I’m one of those traditionalists. The simple truth, cliche as it sounds, it that a team can never have enough quality offensive linemen. It makes absolutely no difference who’s playing quarterback if he’s going to be routinely chased out of his comfort zone, and investing in Stanley now gives them a year to develop him into a solid piece to prevent that sort of thing. Stanley is a boring, steady, unspectacular pick, which means he might be precisely what the Browns need, and then some.
Second choice: Mississippi WR LaQuon Treadwell. Don’t laugh – ANY receiver would be welcome. And I think Treadwell’s going to be a very good one.
Simply put, the Ravens are at a crossroads. There are other ways to mortgage a team’s future, and their practice of deft drafting to fill holes vacated by departing/unsigned/cut veterans is only effective if the drafting has been..well…deft. Aside from the 2014 addition of linebacker C.J. Mosley, general manager Ozzie Newsome has been considerably less effective than in his glory years of accomplishing that. The recent failures of safety Matt Elam and wideout Breshad Perriman dictate that Newsome must get this one right or doom the franchise to spending several years wandering the NFL’s figurative desert, possibly without Newsome himself. The Ravens aren’t short on needs, but at #6, there are limited options to fill them directly, so the Ravens may opt for the “best player available”, which isn’t unfamiliar to Ravens fans.
My take at #6: Oregon DT/DE DeForest Buckner
The more I read up on Buckner, the more convinced I am that he’s the lone player that might – might be available at #6 that can provide immediate help. Buckner is long, mean-spirited, and by all reports is fully capable of Pro Bowl-level play immediately, with many scouts calling him the best defensive player in the draft and one with historic potential. While the defensive line is mostly solid, a true star at any position never hurts.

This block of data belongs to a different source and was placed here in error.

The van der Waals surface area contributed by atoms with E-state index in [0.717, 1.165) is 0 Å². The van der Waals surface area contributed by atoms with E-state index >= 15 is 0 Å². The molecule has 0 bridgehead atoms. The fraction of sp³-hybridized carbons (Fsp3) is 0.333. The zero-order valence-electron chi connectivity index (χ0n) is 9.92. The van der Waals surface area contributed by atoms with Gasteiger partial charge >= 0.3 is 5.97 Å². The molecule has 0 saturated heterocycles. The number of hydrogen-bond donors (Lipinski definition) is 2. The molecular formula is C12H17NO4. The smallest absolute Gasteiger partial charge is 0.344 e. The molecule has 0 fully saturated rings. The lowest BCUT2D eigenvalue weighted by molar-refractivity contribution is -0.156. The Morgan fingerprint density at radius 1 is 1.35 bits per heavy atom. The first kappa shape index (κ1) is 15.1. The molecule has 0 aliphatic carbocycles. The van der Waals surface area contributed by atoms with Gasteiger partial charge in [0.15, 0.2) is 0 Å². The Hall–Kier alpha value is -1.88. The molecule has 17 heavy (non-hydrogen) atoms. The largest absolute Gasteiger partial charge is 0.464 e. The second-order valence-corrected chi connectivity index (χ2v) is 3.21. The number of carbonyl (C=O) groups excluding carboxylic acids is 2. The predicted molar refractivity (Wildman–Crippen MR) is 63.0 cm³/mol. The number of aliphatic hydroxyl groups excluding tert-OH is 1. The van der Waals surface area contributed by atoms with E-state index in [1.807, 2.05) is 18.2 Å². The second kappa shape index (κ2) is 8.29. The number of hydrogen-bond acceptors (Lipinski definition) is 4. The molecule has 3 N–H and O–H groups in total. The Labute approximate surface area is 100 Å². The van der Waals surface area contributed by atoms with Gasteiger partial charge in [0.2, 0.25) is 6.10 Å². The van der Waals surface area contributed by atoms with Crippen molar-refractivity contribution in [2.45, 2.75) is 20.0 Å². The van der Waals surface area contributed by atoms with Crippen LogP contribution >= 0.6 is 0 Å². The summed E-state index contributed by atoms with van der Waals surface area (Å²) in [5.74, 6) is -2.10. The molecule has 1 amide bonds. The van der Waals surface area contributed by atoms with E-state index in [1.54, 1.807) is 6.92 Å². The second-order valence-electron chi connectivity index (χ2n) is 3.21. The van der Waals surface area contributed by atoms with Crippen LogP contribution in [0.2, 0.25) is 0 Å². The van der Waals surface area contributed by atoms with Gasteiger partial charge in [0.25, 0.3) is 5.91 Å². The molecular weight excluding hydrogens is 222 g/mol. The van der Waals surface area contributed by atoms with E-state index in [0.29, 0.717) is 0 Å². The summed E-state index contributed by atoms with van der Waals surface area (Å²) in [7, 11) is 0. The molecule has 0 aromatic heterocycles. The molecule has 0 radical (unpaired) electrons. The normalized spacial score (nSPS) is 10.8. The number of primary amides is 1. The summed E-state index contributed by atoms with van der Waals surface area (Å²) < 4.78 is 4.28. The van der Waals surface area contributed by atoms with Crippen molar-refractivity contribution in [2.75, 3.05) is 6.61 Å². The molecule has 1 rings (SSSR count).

Second choice – UCLA LB Myles Jack. Needs bulk, but speed and intensity are always welcome.
Picking at #24 is usually dicey, as it indicates that a team has few glaring weaknesses, and in the case of the Bengals, nothing immediately presents itself except perhaps a lack of depth at wide receiver, and some expanding holes along the defensive line. Head coach Marvin Lewis has also been a proponent of the “best player available” approach, which has generally served him well in sporting one of the deeper rosters in the NFL. Mock drafts have been all over the landscape, including wild speculation that the Bengals might consider trading out of the first round entirely, so it’s safe to say that no one really knows what the Bengals will do…including the Bengals themselves until they see what’s available come Thursday night.
My take at #24: Alabama DT Jarran Reed
Reed is a solid prospect that can easily step in and immediately improve upon the production of the fading Domata Peko, who may be lucky to survive another training camp. This isn’t a matter of finding a star, because the Bengals don’t really need one. They need a gap-filler with longevity, and Reed fits that description perfectly.
Second choice – TCU WR Josh Doctson. Any WR pickup will thrive opposite A.J. Green, but Doctson will provide much more than that.
The Steelers, despite picking at #25, most assuredly have needs, and every fan can certainly elaborate on them. Secondary is clearly their largest deficit area, as the Steelers are lacking at safety and cornerback, and have been following the decline and retirements of Troy Polamalu and Ike Taylor. The Steelers have been cycling through the NFL’s castoffs and bargain players to remedy this, even going so far as trading a fifth-round pick in the coming draft to Philadelphia for now-former cornerback Brandon Boykin, who inexplicably saw little of the field in 2015, where any contributions he would have made would have surely been welcome. The fact that last year’s second round choice, cornerback Senquez Golson, spent last season on injured reserve does little to change anything; most scouts see Golson as a third corner regardless, working primarily from the slot.
My pick at #25: Houston CB William Jackson III
Jackson has the length, speed, and coverage ability to play, possibly week one. By all reports, he needs to build his strength to handle some of the bigger wideouts he’ll face, but his knowledge of routes and pass anticipation make him an excellent pickup here. If Golson returns healthy and able to contribute, the Steelers may have some real cornerstones – finally – in the defensive backfield.
Second choice – WVU S Karl Joseph. Elite talent that may have to work slowly back in due to injury, but enormous potential overall.